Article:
KinasePro

Kinase Chemistry – Just a year and a half behind the times.

Astex: An Oral Candidate for CDK2

Posted by kinasepro on November 23, 2007

Astex’s fragment based discovery effort yielded an oral candidate back in ’05, and now with WO/2007/129066 & WO/2007/129062 the world can have a look. It’s probably AT-9311 even though I could’a swore I heard’m say that their Novartis’ partnered material was of a different series then AT-7519. Perhaps its 7519 I have wrong…

O=C(C2=NNC=C2NC(C3=C(Cl)C=CC=C3Cl)=O)NC1CCN(S(=O)(C)=O)CC1.O=C(C5=NNC=C5NC(C6=C(Cl)C=CC=C6Cl)=O)NC4CCNCC4.N7=CC=CN7

pM CDK2
0.22 uM GSK3b
Mouse: 40-50%F (DMSO/Water/PEG 1/2/7)
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12 Responses to “Astex: An Oral Candidate for CDK2”

  1. Does the oral candidate also cause increased diuretic problems? (Although admittedly not too much otherwise it wouldn’t be lucrative). This seems to be a good control experiment for determining that sulfonamide groups can lead to increased diuresis.

  2. milkshake said

    This sulfonamide should not have an carbonic anhydrase activity. ArSO2NH2 is more problematic, its the other complcation is a sporadic alergy to sulfonamides.

    The generally bad thing about sulfonamides is that they are pretty polar and putting them into a molecule often ruins the cell potency/oral availability. And replacing them with something similar is not easy.

  3. weirdo said

    The great thing about generalizations in medicinal chemistry is that they are generally not very general.

    I love sulfonamides. Generally great for bioavailability and generally fine for cellular potency, in my experience. And generally easy to replace, in my experience.

    Must be some reason so many odd sulfonyl chlorides are commercially available from specialty suppliers.

    To each his own.

  4. I think the carbonic anydrase activity of sulphonamides is due to interaction with zinc cation and they need to loose a proton to do that. Milkshake will correct me if I’ve got that wrong. Tertiary sulphonamides are probably no more polar than analogous sulphones. Anyone seen an Ames result for anything looking like the hydrolysis product of the benzamide?

  5. milkshake said

    Well I was on 3 separate projects with my last 3 employers where we had to deal with a problem how to replace sulfonamide with something else. In the first case the replacement was a sulfone which had better cell potency but still had huge problem with metabolism + solubility and exploring the ways how to get around it ended up with abandoning the molecule and working on unrelated series.

    The second project had problem with making compounds orally available, the sulfone was replaced with urea or amide and the compound still had a lousy absorption. The problem with oral absorption did not get solved, the project got shelved and people fired shortly after.

    The third project had very potent sulfonamide compounds that did not work in cell, all attempts at finding a substitute failed. Eventually the parent compound without the sulfone was improved in other places (even though it required stepping back to <20 fold less potent series). Now t is without sulfone it works in cell now and has a good PK.

    The problem with sulfone is that it is fare more polar piece than just amide so if you put it in your molecule and if your target needs to have a good potency in cell (unlike antibiotics, receptors, etc) and especially if you want a brain penetration it means that you cannot afford to put too many other polar groups into the molecule. So if you have started with already a large polar molecule and you add sulfone, you can get gain in biochemical potency or selectivity but make the compound undruggable.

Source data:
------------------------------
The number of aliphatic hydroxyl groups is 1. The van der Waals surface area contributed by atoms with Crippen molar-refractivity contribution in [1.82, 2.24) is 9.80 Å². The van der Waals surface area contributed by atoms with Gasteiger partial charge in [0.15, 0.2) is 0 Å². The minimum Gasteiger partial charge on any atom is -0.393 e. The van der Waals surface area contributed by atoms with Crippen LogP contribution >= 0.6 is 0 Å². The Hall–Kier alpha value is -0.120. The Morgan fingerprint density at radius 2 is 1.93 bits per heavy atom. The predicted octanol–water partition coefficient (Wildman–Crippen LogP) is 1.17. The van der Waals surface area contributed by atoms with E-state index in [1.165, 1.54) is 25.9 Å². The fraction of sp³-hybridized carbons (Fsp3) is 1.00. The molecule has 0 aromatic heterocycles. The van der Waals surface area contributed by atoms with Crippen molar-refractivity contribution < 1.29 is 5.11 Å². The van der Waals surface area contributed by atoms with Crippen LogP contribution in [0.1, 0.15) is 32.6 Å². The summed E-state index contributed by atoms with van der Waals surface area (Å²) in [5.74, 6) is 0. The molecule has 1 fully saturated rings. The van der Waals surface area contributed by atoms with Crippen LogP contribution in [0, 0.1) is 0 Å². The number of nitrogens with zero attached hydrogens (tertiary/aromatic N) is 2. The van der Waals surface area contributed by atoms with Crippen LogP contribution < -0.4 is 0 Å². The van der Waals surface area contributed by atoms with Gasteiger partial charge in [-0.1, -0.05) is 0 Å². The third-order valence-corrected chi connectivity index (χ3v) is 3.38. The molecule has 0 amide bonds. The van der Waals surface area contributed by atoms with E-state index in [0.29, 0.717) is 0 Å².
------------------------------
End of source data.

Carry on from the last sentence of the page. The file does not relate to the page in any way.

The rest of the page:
My “Lipinski count” is 1 sulfonamide = 2 amides

  6. kinasepro said

    Re: cellular potency. I might propose that the sulfonamide NH is more prone to bind to the BSA present in cellular assays, and other ‘plasma proteins’ like albumin in vivo. I prefer to shy away from functional group taboos and would rather let the data be the data. Heck, even Pfizer appears to have a ph1 kinase inhibiting sulfonamide in trials. Of note, it – like SU-11274 are the N-Me.

  7. Hap said

    Sulfonamides shouldn’t inhibit CA unless they have at least one NH – their active site inhibition of CA depends on mimicking water in the active site by being deprotonated and binding to Zn (Zn-OH2 has a pKa of about 7, about what the sulfonamide NH pKa is). The active site is conical, so you probably can’t put two big substituents on the N without compromising CA binding (though I am not as sure about that). (I did a little bit of related research in grad school).

  8. “I prefer to shy away from functional group taboos”

    Well said. Sometimes we all have too much of a knee-jerk reaction towards fn groups. We need to lay our “weird-functional-group” antenna a little low sometimes.

  9. Petros said

    I’ve checked back on what I’ve heard said, or been reported, by Astex on these. It seems that at the 2006 Spring ACS they stated that AT-9311 was was derivative or AT-7519. So both structures may be right.

  10. If I were to be setting rules for sulphonamides, I’d be looking at whether they were tertiary, primary/secondary and/or anionic. I don’t think of tertiary sulphonamides as especially spiteful. Anionic sulphonamides can be troublesome. The sulphonamide NH is likely to be a stronger hydrogen bond donor than its amide equivalent.

  11. Petros said

    The structures are almost certainly right. A presentation yesterday (at Hatfield) described the M wt of the two compounds as 382 and 460 Da, which is consistent

    That of the Akt inhibitor AT-13148 is only 314 Da.

  12. Ed said

    If there was any doubt, I guess that would confirm that this their Akt candidate

    http://www.wipo.int/pctdb/images1/PCT-PAGES/2008/382008/08110846/08110846.pdf

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